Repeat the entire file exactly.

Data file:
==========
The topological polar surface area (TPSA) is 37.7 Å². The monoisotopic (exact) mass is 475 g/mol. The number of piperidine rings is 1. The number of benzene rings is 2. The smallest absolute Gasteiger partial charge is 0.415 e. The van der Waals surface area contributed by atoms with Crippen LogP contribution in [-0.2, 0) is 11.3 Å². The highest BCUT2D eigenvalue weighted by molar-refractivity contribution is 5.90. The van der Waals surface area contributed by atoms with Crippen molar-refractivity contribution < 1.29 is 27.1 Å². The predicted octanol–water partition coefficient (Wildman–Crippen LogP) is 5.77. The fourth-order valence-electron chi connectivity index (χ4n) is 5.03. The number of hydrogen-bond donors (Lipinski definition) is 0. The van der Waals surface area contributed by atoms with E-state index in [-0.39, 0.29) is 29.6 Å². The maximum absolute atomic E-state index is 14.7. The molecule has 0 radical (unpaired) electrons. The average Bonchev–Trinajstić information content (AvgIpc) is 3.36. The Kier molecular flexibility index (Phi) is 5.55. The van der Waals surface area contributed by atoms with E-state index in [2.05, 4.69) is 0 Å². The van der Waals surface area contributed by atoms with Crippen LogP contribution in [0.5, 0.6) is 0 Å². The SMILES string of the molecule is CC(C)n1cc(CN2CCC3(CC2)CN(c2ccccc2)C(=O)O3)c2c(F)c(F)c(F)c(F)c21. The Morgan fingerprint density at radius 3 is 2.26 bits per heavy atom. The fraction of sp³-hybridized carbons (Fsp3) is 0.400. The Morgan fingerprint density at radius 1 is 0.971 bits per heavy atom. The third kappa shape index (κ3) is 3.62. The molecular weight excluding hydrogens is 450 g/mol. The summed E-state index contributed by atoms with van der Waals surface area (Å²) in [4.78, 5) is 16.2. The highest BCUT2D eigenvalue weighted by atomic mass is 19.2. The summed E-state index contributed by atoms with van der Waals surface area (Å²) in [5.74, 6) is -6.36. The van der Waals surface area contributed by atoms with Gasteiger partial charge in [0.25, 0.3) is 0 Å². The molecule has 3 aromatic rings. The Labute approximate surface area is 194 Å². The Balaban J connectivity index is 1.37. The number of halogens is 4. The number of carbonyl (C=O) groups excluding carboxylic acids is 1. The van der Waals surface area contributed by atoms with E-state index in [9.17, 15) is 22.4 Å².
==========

The topological polar surface area (TPSA) is 37.7 Å². The monoisotopic (exact) mass is 475 g/mol. The number of piperidine rings is 1. The number of benzene rings is 2. The smallest absolute Gasteiger partial charge is 0.415 e. The van der Waals surface area contributed by atoms with Crippen LogP contribution in [-0.2, 0) is 11.3 Å². The highest BCUT2D eigenvalue weighted by molar-refractivity contribution is 5.90. The van der Waals surface area contributed by atoms with Crippen molar-refractivity contribution < 1.29 is 27.1 Å². The predicted octanol–water partition coefficient (Wildman–Crippen LogP) is 5.77. The fourth-order valence-electron chi connectivity index (χ4n) is 5.03. The number of hydrogen-bond donors (Lipinski definition) is 0. The van der Waals surface area contributed by atoms with E-state index in [-0.39, 0.29) is 29.6 Å². The maximum absolute atomic E-state index is 14.7. The molecule has 0 radical (unpaired) electrons. The average Bonchev–Trinajstić information content (AvgIpc) is 3.36. The Kier molecular flexibility index (Phi) is 5.55. The van der Waals surface area contributed by atoms with E-state index in [2.05, 4.69) is 0 Å². The van der Waals surface area contributed by atoms with Crippen LogP contribution in [0.5, 0.6) is 0 Å². The SMILES string of the molecule is CC(C)n1cc(CN2CCC3(CC2)CN(c2ccccc2)C(=O)O3)c2c(F)c(F)c(F)c(F)c21. The Morgan fingerprint density at radius 3 is 2.26 bits per heavy atom. The fraction of sp³-hybridized carbons (Fsp3) is 0.400. The Morgan fingerprint density at radius 1 is 0.971 bits per heavy atom. The third kappa shape index (κ3) is 3.62. The molecular weight excluding hydrogens is 450 g/mol. The summed E-state index contributed by atoms with van der Waals surface area (Å²) in [4.78, 5) is 16.2. The highest BCUT2D eigenvalue weighted by atomic mass is 19.2. The summed E-state index contributed by atoms with van der Waals surface area (Å²) in [5.74, 6) is -6.36. The van der Waals surface area contributed by atoms with Gasteiger partial charge in [0.25, 0.3) is 0 Å². The molecule has 3 aromatic rings. The Labute approximate surface area is 194 Å². The Balaban J connectivity index is 1.37. The number of halogens is 4. The number of carbonyl (C=O) groups excluding carboxylic acids is 1. The van der Waals surface area contributed by atoms with E-state index in [9.17, 15) is 22.4 Å².